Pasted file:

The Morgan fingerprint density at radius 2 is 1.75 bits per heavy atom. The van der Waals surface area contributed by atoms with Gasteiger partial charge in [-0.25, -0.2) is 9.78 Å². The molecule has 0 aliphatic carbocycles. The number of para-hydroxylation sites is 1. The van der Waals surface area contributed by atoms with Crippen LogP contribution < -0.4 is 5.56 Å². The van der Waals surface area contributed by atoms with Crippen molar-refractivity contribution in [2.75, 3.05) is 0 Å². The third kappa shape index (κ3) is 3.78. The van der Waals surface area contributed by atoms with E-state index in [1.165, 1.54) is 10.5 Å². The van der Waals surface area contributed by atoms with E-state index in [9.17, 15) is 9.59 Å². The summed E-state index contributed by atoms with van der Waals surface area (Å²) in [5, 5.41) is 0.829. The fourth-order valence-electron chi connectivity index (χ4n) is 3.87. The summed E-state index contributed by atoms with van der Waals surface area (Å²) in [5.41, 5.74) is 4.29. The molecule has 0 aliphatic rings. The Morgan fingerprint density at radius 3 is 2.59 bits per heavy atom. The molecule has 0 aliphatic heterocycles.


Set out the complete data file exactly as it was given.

The Morgan fingerprint density at radius 2 is 1.75 bits per heavy atom. The van der Waals surface area contributed by atoms with Gasteiger partial charge in [-0.25, -0.2) is 9.78 Å². The molecule has 0 aliphatic carbocycles. The number of para-hydroxylation sites is 1. The van der Waals surface area contributed by atoms with Crippen LogP contribution < -0.4 is 5.56 Å². The van der Waals surface area contributed by atoms with Crippen molar-refractivity contribution in [2.75, 3.05) is 0 Å². The third kappa shape index (κ3) is 3.78. The van der Waals surface area contributed by atoms with E-state index in [1.165, 1.54) is 10.5 Å². The van der Waals surface area contributed by atoms with E-state index in [9.17, 15) is 9.59 Å². The summed E-state index contributed by atoms with van der Waals surface area (Å²) in [5, 5.41) is 0.829. The fourth-order valence-electron chi connectivity index (χ4n) is 3.87. The summed E-state index contributed by atoms with van der Waals surface area (Å²) in [5.41, 5.74) is 4.29. The molecule has 0 aliphatic rings. The Morgan fingerprint density at radius 3 is 2.59 bits per heavy atom. The molecule has 0 aliphatic heterocycles.